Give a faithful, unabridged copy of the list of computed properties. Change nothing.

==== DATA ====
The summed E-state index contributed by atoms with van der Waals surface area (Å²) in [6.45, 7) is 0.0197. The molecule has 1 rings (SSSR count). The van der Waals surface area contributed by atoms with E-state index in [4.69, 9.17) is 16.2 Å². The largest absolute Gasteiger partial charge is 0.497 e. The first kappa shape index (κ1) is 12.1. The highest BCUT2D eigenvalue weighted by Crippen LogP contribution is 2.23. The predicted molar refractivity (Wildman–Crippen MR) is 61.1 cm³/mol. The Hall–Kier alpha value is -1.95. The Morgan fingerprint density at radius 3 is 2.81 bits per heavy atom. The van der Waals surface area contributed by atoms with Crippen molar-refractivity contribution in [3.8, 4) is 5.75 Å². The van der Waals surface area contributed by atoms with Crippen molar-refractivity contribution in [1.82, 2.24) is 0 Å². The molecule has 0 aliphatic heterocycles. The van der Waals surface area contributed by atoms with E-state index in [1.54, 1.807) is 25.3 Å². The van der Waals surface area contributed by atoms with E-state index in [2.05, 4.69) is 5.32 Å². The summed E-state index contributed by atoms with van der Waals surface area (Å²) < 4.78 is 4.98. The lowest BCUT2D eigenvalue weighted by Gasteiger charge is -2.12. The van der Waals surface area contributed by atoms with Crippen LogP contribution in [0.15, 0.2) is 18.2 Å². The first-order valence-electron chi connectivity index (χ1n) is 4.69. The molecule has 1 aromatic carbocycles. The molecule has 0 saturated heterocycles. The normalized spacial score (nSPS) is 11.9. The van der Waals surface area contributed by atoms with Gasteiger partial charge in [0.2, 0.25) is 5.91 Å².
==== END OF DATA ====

The summed E-state index contributed by atoms with van der Waals surface area (Å²) in [6.45, 7) is 0.0197. The molecule has 1 rings (SSSR count). The van der Waals surface area contributed by atoms with E-state index in [4.69, 9.17) is 16.2 Å². The largest absolute Gasteiger partial charge is 0.497 e. The first kappa shape index (κ1) is 12.1. The highest BCUT2D eigenvalue weighted by Crippen LogP contribution is 2.23. The predicted molar refractivity (Wildman–Crippen MR) is 61.1 cm³/mol. The Hall–Kier alpha value is -1.95. The Morgan fingerprint density at radius 3 is 2.81 bits per heavy atom. The van der Waals surface area contributed by atoms with Crippen molar-refractivity contribution in [3.8, 4) is 5.75 Å². The van der Waals surface area contributed by atoms with Crippen molar-refractivity contribution in [1.82, 2.24) is 0 Å². The molecule has 0 aliphatic heterocycles. The van der Waals surface area contributed by atoms with E-state index in [1.54, 1.807) is 25.3 Å². The van der Waals surface area contributed by atoms with E-state index in [2.05, 4.69) is 5.32 Å². The summed E-state index contributed by atoms with van der Waals surface area (Å²) < 4.78 is 4.98. The lowest BCUT2D eigenvalue weighted by Gasteiger charge is -2.12. The van der Waals surface area contributed by atoms with Crippen LogP contribution in [0.15, 0.2) is 18.2 Å². The first-order valence-electron chi connectivity index (χ1n) is 4.69. The molecule has 1 aromatic carbocycles. The molecule has 0 saturated heterocycles. The normalized spacial score (nSPS) is 11.9. The van der Waals surface area contributed by atoms with Gasteiger partial charge in [0.2, 0.25) is 5.91 Å².